Creating An Underground Mystery

In 1963, the story goes, a man in the Turkish town of Derinkuyu did some home remodeling that left a small crevice in his wall. His chickens kept disappearing into the crack, never to be seen again. Frustrated, he took a sledgehammer to the wall and discovered a tunnel that led to another tunnel, and then another that ultimately gave access to a vast underground city. His story got around, other neighbors started to check out their basements, and ultimately more than 600 entrances to the underground city were discovered–thanks to the rambunctious chickens and one frustrated Turk.

The “lost” subterranean city was called Elengubu and is now called Derinkuyu. It’s in an area of Turkey that is famous for its soft stone, which caused many inhabitants to dig beneath their homes and create additional rooms underground. There are apparently many such underground rooms in the area, but none are as elaborate as Elengubu, which has 18 levels, reaches depths of 270 feet below ground, and is sizeable enough to house 20,000 people. The underground city features massive support pillars, more than 15,000 air shafts, water wells, spaces for livestock and a wine press, and security stones that can be rolled into place to keep out the unwanted.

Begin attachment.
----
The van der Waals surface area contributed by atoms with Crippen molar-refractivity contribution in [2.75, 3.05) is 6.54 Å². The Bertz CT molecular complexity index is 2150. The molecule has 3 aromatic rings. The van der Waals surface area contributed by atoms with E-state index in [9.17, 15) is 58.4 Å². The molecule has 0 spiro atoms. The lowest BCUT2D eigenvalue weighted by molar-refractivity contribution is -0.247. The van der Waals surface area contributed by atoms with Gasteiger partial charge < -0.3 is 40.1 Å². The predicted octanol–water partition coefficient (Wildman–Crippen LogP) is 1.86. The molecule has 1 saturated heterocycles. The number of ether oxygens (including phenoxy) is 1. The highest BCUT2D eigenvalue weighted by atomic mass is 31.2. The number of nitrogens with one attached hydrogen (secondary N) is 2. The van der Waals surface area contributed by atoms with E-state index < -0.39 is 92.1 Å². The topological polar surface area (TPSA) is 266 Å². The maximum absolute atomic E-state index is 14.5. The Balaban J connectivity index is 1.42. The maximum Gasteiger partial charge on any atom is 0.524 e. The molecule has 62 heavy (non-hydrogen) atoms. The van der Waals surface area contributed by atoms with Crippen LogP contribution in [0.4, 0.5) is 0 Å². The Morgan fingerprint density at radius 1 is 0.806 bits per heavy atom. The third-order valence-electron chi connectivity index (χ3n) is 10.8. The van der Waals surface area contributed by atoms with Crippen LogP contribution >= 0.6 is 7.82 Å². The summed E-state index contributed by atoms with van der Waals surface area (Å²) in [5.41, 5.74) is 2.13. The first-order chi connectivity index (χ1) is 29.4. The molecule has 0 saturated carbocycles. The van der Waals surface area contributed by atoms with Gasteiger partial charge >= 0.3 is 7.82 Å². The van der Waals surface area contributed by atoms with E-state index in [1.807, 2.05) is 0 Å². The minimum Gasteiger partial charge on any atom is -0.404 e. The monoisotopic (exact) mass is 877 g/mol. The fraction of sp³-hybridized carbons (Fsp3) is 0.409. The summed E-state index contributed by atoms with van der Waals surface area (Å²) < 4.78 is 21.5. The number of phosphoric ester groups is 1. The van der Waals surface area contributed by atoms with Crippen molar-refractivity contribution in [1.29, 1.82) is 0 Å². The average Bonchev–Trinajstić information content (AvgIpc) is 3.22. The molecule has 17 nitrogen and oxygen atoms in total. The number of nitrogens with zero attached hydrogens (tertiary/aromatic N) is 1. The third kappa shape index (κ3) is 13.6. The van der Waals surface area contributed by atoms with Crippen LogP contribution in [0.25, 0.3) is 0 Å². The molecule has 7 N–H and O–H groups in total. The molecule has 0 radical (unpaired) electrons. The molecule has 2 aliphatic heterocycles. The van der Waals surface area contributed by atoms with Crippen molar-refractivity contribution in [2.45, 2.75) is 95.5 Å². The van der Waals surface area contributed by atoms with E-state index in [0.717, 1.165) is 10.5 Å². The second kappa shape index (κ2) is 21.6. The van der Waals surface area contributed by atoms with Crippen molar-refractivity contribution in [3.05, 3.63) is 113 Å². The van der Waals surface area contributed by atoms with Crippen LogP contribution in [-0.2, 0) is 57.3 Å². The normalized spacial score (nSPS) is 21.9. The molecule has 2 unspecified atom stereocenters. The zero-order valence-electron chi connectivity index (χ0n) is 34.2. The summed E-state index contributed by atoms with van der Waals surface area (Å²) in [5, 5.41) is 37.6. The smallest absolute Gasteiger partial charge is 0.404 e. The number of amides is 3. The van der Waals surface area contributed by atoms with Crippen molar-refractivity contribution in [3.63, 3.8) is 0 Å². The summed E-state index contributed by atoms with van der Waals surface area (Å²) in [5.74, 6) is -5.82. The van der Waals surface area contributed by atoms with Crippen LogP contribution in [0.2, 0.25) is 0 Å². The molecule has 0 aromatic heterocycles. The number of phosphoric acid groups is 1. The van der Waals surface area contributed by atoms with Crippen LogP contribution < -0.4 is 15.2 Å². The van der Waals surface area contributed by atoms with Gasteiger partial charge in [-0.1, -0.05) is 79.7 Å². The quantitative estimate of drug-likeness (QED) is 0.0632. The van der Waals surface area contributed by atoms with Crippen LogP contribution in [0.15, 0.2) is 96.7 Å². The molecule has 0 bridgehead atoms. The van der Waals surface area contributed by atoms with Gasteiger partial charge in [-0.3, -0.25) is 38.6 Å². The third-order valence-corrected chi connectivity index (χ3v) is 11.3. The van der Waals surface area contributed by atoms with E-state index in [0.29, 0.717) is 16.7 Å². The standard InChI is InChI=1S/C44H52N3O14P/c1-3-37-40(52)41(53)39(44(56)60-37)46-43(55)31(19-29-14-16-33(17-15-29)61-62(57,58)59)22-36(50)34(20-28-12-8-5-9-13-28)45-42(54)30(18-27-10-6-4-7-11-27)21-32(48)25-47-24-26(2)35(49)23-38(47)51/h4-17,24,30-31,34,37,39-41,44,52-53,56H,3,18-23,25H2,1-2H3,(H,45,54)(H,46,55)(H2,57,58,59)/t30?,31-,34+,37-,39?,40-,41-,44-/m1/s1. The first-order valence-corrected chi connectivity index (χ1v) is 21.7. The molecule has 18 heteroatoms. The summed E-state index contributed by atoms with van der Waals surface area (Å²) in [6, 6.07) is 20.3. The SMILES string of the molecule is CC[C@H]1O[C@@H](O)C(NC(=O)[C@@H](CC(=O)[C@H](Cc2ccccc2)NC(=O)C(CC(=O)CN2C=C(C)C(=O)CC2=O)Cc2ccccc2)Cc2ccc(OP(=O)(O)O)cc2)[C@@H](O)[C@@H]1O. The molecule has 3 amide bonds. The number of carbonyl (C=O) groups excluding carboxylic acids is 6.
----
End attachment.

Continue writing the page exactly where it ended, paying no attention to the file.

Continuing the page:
The mystery is that no one knows who built this huge underground complex, or why. No one knows precisely when it was created, either. It may have been constructed to allow for a refuge in case of invasion, or to allow residents to find cooler temperatures during the hot Turkish summers. It was evidently in use for thousands of years by different civilizations until the Cappadocian Greeks left Turkey in the early 1920s. The city was then promptly forgotten until it was rediscovered by the chickens, and their astonished sledgehammer-wielding owner, some 40 years later.

I wonder if the last person who left the underground city in the 1920s had any idea that they would be contributing to a mystery that would confound people only 40 years later? Sometime the only thing that is needed to create a mystery is forgetfulness, and time.